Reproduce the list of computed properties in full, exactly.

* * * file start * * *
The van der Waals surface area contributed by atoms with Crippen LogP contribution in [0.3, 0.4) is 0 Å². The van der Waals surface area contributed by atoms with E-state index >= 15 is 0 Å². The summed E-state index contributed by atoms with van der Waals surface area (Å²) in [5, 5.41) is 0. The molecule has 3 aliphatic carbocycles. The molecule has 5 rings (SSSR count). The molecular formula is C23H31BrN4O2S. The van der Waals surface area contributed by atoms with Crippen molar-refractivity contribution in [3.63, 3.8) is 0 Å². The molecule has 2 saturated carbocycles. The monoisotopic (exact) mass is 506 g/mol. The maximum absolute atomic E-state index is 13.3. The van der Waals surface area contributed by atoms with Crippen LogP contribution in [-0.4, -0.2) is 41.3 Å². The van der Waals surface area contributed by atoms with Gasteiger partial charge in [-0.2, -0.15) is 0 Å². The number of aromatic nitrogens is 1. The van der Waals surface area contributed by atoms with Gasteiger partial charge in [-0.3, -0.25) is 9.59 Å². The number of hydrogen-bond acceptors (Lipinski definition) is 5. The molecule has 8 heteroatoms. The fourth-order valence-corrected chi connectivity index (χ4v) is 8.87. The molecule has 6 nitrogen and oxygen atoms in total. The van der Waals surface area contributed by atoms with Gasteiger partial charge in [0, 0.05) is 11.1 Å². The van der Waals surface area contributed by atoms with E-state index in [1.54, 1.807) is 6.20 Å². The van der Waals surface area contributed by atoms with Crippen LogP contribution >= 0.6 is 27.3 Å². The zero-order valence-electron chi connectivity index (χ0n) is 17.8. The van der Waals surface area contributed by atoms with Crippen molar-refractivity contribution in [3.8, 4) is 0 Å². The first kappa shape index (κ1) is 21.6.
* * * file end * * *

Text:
The van der Waals surface area contributed by atoms with Crippen LogP contribution in [0.3, 0.4) is 0 Å². The van der Waals surface area contributed by atoms with E-state index >= 15 is 0 Å². The summed E-state index contributed by atoms with van der Waals surface area (Å²) in [5, 5.41) is 0. The molecule has 3 aliphatic carbocycles. The molecule has 5 rings (SSSR count). The molecular formula is C23H31BrN4O2S. The van der Waals surface area contributed by atoms with Crippen molar-refractivity contribution in [3.63, 3.8) is 0 Å². The molecule has 2 saturated carbocycles. The monoisotopic (exact) mass is 506 g/mol. The maximum absolute atomic E-state index is 13.3. The van der Waals surface area contributed by atoms with Crippen LogP contribution in [-0.4, -0.2) is 41.3 Å². The van der Waals surface area contributed by atoms with Gasteiger partial charge in [-0.2, -0.15) is 0 Å². The number of aromatic nitrogens is 1. The van der Waals surface area contributed by atoms with Gasteiger partial charge in [-0.3, -0.25) is 9.59 Å². The number of hydrogen-bond acceptors (Lipinski definition) is 5. The molecule has 8 heteroatoms. The fourth-order valence-corrected chi connectivity index (χ4v) is 8.87. The molecule has 6 nitrogen and oxygen atoms in total. The van der Waals surface area contributed by atoms with Gasteiger partial charge in [0, 0.05) is 11.1 Å². The van der Waals surface area contributed by atoms with E-state index in [1.54, 1.807) is 6.20 Å². The van der Waals surface area contributed by atoms with Crippen LogP contribution >= 0.6 is 27.3 Å². The zero-order valence-electron chi connectivity index (χ0n) is 17.8. The van der Waals surface area contributed by atoms with Crippen molar-refractivity contribution in [3.8, 4) is 0 Å². The first kappa shape index (κ1) is 21.6.